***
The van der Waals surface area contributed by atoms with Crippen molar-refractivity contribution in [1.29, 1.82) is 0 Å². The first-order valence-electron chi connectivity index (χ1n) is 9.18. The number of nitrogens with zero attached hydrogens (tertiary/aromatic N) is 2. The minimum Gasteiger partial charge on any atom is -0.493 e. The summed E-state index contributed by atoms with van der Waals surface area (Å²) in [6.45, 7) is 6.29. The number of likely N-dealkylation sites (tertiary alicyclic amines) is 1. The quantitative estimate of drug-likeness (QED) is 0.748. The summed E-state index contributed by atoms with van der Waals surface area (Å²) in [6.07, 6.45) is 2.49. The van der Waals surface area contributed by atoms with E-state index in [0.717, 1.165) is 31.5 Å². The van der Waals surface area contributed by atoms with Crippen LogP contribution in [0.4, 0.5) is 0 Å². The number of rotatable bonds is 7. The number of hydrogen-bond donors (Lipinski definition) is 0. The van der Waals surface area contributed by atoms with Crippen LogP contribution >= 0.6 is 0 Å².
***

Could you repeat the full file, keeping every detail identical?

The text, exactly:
The van der Waals surface area contributed by atoms with Crippen molar-refractivity contribution in [1.29, 1.82) is 0 Å². The first-order valence-electron chi connectivity index (χ1n) is 9.18. The number of nitrogens with zero attached hydrogens (tertiary/aromatic N) is 2. The minimum Gasteiger partial charge on any atom is -0.493 e. The summed E-state index contributed by atoms with van der Waals surface area (Å²) in [6.45, 7) is 6.29. The number of likely N-dealkylation sites (tertiary alicyclic amines) is 1. The quantitative estimate of drug-likeness (QED) is 0.748. The summed E-state index contributed by atoms with van der Waals surface area (Å²) in [6.07, 6.45) is 2.49. The van der Waals surface area contributed by atoms with E-state index in [0.717, 1.165) is 31.5 Å². The van der Waals surface area contributed by atoms with Crippen LogP contribution in [0.4, 0.5) is 0 Å². The number of rotatable bonds is 7. The number of hydrogen-bond donors (Lipinski definition) is 0. The van der Waals surface area contributed by atoms with Crippen LogP contribution >= 0.6 is 0 Å².